The president of the Bishops’ Conference of Costa Rica, Archbishop Hugo Barrantes Urena, has called on the country's government to continue its ban on in vitro fertilization, despite pressure from the Inter-American Commission on Human Rights (IACH) to legalize the procedure.
In vitro fertilization has been illegal in Costa Rica since 2000, however, the IACH has criticized the legislation and is calling for its reversal.
The archbishop noted that although IVF is presented as a final opportunity for those suffering from infertility, women are often not told that a number of embryos are destroyed in order for the procedure to be successful.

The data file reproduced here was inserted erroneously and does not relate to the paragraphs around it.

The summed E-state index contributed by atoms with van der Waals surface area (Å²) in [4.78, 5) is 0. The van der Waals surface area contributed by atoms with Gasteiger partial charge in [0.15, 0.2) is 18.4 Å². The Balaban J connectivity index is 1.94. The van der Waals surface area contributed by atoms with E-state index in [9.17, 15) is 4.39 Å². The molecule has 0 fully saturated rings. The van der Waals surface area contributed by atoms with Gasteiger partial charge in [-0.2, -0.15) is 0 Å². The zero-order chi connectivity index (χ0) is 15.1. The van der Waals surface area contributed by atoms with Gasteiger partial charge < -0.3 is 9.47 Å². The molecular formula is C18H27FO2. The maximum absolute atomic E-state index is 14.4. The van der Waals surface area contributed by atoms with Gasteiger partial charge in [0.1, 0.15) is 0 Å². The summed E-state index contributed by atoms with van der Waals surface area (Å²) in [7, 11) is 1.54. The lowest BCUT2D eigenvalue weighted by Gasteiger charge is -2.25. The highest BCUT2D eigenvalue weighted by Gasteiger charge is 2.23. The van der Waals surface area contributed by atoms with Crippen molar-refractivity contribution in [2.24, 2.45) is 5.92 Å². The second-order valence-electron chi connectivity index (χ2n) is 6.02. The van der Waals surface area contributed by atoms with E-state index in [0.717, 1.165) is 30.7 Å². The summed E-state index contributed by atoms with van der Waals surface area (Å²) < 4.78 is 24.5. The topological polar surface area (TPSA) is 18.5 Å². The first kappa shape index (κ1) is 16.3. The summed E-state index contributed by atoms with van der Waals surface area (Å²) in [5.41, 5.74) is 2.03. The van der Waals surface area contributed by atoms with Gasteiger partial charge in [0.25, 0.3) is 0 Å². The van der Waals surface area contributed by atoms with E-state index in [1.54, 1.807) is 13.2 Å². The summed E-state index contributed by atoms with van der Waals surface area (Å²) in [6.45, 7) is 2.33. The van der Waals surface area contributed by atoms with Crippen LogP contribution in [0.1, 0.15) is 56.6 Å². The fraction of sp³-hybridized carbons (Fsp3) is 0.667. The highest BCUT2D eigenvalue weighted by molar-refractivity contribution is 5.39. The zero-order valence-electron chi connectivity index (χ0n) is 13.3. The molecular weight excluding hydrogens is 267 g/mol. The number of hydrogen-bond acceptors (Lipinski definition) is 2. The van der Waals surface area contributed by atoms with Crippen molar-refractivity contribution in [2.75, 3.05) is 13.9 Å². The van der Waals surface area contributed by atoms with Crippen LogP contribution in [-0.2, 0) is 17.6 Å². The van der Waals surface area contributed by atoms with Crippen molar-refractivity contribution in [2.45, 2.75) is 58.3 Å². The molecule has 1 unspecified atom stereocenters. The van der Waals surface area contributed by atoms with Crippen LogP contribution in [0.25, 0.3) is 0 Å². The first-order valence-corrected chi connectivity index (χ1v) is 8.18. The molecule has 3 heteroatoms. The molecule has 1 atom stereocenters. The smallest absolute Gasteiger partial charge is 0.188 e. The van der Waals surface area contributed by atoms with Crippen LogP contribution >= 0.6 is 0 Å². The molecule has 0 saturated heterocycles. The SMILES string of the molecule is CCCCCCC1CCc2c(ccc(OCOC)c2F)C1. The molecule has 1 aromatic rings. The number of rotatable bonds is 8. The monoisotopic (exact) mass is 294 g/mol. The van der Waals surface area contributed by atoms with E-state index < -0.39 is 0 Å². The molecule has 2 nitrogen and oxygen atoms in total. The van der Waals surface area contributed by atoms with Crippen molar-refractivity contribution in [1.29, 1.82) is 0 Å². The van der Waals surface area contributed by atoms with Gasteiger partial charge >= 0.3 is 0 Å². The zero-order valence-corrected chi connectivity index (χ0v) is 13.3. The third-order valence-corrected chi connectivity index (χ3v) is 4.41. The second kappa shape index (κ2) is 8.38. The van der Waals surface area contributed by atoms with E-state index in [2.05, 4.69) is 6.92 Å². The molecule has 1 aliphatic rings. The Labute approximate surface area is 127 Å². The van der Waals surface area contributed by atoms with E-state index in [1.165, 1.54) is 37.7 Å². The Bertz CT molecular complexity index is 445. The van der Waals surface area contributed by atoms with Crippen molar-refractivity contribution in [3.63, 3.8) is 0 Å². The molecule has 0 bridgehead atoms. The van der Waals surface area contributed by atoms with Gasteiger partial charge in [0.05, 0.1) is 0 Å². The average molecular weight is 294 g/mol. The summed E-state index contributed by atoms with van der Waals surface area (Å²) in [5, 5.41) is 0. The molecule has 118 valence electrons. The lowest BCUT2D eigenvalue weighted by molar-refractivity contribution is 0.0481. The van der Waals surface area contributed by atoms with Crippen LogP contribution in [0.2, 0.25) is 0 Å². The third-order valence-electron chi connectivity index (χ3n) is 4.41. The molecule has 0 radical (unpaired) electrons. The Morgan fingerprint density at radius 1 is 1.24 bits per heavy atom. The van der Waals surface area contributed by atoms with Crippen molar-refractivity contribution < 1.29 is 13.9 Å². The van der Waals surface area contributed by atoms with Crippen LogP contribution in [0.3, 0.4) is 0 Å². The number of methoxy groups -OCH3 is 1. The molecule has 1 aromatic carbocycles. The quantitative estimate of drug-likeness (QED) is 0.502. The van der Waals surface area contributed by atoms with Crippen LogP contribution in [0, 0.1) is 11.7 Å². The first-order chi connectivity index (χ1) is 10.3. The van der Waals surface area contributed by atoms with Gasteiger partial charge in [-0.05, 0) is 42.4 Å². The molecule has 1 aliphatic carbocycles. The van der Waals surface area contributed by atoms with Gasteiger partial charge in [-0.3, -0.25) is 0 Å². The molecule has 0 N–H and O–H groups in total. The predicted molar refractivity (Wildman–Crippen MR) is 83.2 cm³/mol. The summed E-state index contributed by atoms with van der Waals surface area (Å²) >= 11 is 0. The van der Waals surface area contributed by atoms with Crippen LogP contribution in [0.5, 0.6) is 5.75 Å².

Costa Rica’s Constitutional Court ruled to ban IVF in 2000, noting that human life must be protected from the moment of conception.
Archbishop Barrantes slammed the IACH for a report omitting any reference to the respect for human life from the moment of conception and for giving importance only to the right to privacy and to a woman's right over her own body.
The Costa Rican government, he said, must follow its constitution and refuse efforts to put the desires of couples above the life of the unborn. He added that while the suffering of couples unable to conceive is understandable, “a child is ‘always a gift’ and can never be a means for satisfying a need or a desire. Rather, her dignity as a person demands that she always be treated as an end.”